Vagaries of the English language

Vagaries of the English Language

Vagaries of the English Language

It all started with a simple comment.  “Honey, I think I’m going to take a sculpting class at the senior center.” says my lovely wife.  I think, okay I’m not very artistic but it might be fun, so I say, “Hey babe, you want me to go with you?”  She lights up with a 100,000 volt smile and says, “Sure, that would be great if you want to.”   I’m thinking it will be nice to spend some quiet time learning a new skill with my wife.  “So what prompted this interest in art” says I.  The smile turns to a puzzled look, “What art are you talking about?”  “The sculpting class” I say.  She bursts out laughing.  Now I have the puzzled look.  “Okay, what’s so funny?”  “It’s an abs and butt sculpting class, I didn’t even think art.”  Now I’m laughing, “I didn’t think workout.”   After a while we both stop laughing.

Even more oddities

It made me stop and think how easy it is to be misunderstood due to the vagaries of the English Language.  The English language has so many variations and words that sound the same or close enough that it causes confusion.  And let’s not even discuss all the local and national colloquialisms (words used and/or defined in a specific region).  That’s at least another blog post or two.  I guess that’s why English speaking countries have so many lawyers and politicians.  But what do you expect from a language where we drive on parkways and park on driveways.

A few other gems of confusion:

  • The plural of foot is feet, but the plural of boot is boots (beet??)
  • A vegetable farmer is a person whose job is to produce produce
  • Your nose can run and your feet can smell
  • “In action” and “inaction” are opposites
  • You can be overwhelmed, but not whelmed
  • “Plague” has one syllable but “ague” has two
  • ghoti” can be pronounced “fish” (often mis-attributed to George Bernard Shaw)
  • “ough” has at least five different pronunciations (left as an exercise for the reader)

All that aside, my legs and butt still hurt from that class.  So I can only reach the conclusion that misunderstanding is painful in more ways that one.  Have a great day and communicate carefully!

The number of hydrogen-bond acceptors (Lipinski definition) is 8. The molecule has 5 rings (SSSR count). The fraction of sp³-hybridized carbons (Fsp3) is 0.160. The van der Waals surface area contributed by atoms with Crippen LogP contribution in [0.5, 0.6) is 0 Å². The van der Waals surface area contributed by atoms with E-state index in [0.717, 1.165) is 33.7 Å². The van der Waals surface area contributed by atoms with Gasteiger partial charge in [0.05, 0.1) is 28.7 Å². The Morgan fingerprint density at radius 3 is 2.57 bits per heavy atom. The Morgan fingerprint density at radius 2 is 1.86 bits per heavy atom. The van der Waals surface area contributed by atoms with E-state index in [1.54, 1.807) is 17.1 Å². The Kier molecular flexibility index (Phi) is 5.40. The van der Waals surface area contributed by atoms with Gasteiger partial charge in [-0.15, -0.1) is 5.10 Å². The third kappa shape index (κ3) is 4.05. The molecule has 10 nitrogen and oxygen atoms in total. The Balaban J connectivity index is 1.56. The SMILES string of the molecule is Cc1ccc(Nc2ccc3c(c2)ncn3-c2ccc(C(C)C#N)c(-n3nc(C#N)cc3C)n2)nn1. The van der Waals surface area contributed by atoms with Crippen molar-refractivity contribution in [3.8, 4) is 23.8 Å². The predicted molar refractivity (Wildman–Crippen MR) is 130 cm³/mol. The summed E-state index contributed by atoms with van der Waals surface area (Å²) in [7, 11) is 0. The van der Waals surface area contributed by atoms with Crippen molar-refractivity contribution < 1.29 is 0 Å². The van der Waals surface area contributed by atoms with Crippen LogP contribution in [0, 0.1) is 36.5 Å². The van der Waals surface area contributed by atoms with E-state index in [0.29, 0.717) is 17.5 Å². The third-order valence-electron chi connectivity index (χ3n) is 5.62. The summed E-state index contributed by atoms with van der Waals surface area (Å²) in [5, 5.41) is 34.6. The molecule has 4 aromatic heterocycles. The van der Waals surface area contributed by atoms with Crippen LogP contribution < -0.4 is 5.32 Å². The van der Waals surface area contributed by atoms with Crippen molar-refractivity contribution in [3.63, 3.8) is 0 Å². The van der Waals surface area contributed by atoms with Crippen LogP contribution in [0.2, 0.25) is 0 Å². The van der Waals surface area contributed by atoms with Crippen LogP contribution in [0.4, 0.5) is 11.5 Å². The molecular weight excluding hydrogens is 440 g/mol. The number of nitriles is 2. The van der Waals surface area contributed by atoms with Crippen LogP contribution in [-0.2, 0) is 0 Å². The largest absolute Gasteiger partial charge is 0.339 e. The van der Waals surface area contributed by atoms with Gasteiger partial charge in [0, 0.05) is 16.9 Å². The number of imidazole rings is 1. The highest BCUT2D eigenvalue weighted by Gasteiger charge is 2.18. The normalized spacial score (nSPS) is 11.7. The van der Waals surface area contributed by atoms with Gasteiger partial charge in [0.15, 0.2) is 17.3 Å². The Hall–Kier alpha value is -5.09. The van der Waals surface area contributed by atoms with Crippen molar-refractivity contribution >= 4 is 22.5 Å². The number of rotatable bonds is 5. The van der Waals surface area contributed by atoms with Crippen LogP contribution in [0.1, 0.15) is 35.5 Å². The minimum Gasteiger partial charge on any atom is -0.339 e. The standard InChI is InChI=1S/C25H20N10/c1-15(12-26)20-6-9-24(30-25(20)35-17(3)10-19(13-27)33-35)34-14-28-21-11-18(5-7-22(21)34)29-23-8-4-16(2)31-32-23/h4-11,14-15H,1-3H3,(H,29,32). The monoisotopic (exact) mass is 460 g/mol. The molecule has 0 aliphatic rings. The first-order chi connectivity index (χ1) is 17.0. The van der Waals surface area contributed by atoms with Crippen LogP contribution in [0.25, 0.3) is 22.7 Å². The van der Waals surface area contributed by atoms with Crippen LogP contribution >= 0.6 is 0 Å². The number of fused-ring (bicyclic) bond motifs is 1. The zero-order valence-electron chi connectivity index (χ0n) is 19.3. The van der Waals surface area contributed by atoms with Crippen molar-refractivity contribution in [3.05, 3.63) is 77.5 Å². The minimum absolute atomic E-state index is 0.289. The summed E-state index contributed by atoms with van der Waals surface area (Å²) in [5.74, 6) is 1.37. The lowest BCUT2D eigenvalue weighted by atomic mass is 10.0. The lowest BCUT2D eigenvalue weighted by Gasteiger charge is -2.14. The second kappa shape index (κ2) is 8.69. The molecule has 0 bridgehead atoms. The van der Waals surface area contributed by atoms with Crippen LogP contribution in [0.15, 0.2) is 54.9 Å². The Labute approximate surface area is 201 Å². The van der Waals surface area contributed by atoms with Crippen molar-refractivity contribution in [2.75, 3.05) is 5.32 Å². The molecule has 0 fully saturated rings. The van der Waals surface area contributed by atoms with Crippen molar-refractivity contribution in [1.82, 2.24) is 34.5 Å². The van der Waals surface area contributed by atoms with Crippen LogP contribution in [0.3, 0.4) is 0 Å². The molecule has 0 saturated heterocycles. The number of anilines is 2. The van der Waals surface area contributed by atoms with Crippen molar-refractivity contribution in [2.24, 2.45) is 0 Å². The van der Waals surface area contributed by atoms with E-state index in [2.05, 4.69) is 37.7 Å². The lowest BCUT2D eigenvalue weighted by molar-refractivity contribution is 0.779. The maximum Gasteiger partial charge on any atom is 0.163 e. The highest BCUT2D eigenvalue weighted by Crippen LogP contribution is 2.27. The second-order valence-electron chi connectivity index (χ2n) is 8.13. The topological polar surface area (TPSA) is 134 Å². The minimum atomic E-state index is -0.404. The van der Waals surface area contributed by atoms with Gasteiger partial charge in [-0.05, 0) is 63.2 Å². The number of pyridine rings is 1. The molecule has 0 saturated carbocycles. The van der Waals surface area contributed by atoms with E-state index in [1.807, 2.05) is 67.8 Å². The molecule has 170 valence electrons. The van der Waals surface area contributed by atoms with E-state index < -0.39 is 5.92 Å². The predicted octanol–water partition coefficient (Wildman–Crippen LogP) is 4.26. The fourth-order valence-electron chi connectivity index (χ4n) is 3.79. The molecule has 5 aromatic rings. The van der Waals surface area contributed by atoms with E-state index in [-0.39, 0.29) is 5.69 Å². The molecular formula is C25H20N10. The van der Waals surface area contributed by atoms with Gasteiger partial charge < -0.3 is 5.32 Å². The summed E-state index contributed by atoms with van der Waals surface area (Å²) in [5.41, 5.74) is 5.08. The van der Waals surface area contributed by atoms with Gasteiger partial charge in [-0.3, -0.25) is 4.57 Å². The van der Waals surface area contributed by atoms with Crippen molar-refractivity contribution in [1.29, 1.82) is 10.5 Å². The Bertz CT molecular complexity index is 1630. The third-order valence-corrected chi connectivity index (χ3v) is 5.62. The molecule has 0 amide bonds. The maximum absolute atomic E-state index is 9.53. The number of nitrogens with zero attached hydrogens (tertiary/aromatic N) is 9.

What are your favorite vagaries of the English language or other other language oddities? Leave a comment below and share your thoughts.

If you like this post, share it with your friends!

6 thoughts on “Vagaries of the English Language

  1. zacharykmiller

    All that aside, my legs and butt still hurt from that class. So I can only reach the conclusion that misunderstanding is painful in more ways that one.

    Miscommunication can literally & physically be painful! 🙂 I love this. Good lesson for all!
    zacharykmiller recently posted…The Next Stunt Barrier: SAG-AFTRAMy Profile

    1. shawngriffith Post author

      Thanks for dropping by and sharing your thoughts Zachary! Have a great weekend.

  2. A Chaos Fairy

    From Galaxy Quest:

    Gwen DeMarco: Look at that. Look. They look like little children.
    Sir Alexander Dane: Could they be the miners?
    Fred Kwan: Sure. I mean, they’re like three years old.
    Sir Alexander Dane: Miners, not minors!
    Fred Kwan: You lost me.

  3. Pingback: Local English Humor - Down Home Thoughts

Leave a Reply

Your email address will not be published. Required fields are marked *

CommentLuv badge